(1) chatsir, from a root meaning "greenness"; compare Arabic Khudra, which includes grasses and green vegetables (1 Kings 18:5; 2 Kings 19:26; Job 40:15; Psalms 104:14, etc.). Isaiah 15:6 is translated in the King James Version "have," the Revised Version (British and American) "grass"; Proverbs 27:25, English Versions of the Bible "hay," margin "Hebrew grass"; Numbers 11:5 English Versions of the Bible translates "leeks." It is a term for herbage in general.

(2) deshe', from root meaning "to sprout abundantly." Generally translated "tender grass" (Genesis 1:11; 2 Samuel 23:4; Job 6:5; Isaiah 15:6; 66:14; Jeremiah 14:5, etc.); translated "grass" (Job 6:5; Jeremiah 14:5); translated "herb" (2 Kings 19:26; Psalms 27:2; Isaiah 37:27; 66:14). In Jeremiah 50:11 we have "heifer at grass" (deshe') in the King James Version and the Revised Version, margin, but in the Revised Version (British and American) "heifer that treadeth out the grain." (dethe'), the Aramaic form, occurs in Daniel 4:15,23, and is translated "tender grass."

(3) chashash, probably "dry" or "cut grass"; compare Arabic chashesh, "dry fodder" or "cut grass" (Isaiah 5:24, the King James Version "chaff," the Revised Version (British and American) "dry grass"; Isaiah 33:11, English Versions of the Bible "chaff").

(4) leqesh, from root meaning "to come late," hence used in Amos 7:1 for the "latter growth" of grass after mowing.

(5) yereq, literally, "green thing" (Numbers 22:4, elsewhere translated "herb").

(6) `esebh (Deuteronomy 11:15, etc.), generally translated "herb" (for (5) and (6) see HERB).

(7) chortos (Matthew 6:30; 14:19; Mark 6:39; Luke 12:28; John 6:10; James 1:10,11; 1 Peter 1:24; Revelation 8:7; 9:4); translated "blade" (Matthew 13:26); translated "hay" (1 Corinthians 3:12).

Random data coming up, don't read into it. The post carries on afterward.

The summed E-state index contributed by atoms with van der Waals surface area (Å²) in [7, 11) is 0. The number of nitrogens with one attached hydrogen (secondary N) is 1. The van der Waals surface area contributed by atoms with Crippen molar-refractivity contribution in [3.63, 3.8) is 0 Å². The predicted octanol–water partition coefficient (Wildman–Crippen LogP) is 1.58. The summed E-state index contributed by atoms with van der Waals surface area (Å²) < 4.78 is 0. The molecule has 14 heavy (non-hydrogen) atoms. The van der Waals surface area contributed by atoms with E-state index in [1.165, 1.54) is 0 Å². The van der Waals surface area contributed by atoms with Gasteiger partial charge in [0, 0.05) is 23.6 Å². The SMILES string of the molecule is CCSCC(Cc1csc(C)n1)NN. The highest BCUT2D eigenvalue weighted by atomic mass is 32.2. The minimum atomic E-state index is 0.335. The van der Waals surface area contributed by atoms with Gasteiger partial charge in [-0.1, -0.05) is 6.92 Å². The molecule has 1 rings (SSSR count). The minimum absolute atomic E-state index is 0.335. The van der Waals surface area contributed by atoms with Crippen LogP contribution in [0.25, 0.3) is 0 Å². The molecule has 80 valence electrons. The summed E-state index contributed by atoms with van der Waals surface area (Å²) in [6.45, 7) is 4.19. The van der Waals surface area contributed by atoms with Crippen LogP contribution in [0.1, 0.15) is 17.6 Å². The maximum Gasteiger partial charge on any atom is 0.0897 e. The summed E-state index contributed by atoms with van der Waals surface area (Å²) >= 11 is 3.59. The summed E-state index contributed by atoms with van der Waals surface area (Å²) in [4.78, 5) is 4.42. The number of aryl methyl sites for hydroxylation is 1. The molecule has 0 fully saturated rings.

There are 243 species of true grasses (Natural Order, Gramineae) in Palestine, but Hebrew, like modern Arabic, does not discriminate between these and other herbs which together make up herbage. Actual turf is practically unknown in Palestine, and grass seed is not artificially sown; young green barley is used in the neighborhood of towns as fresh fodder for horses and cattle. It is not the native custom to cut herbage for hay, though the writer has seen many carloads of sweet-smelling hay being carried from the land by Circassian settlers, East of the Jordan.

The "grass upon the house tops" (Psalms 129:6; Isaiah 37:27), the growth which springs from the seeds mingled with the mud of which the roof is made, springs up quickly with the rains, but as quickly dries up before it reaches half its normal height--or not infrequently is set on fire.

Dew, rain or showers upon the grass are mentioned (Deuteronomy 32:6; Proverbs 19:12; Micah 5:7; Psalms 72:6, "rain upon the mown grass," i.e. the grass eaten short by cattle).

E. W. G. Masterman

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Bibliography Information
Orr, James, M.A., D.D. General Editor. "Entry for 'GRASS'". "International Standard Bible Encyclopedia". 1915.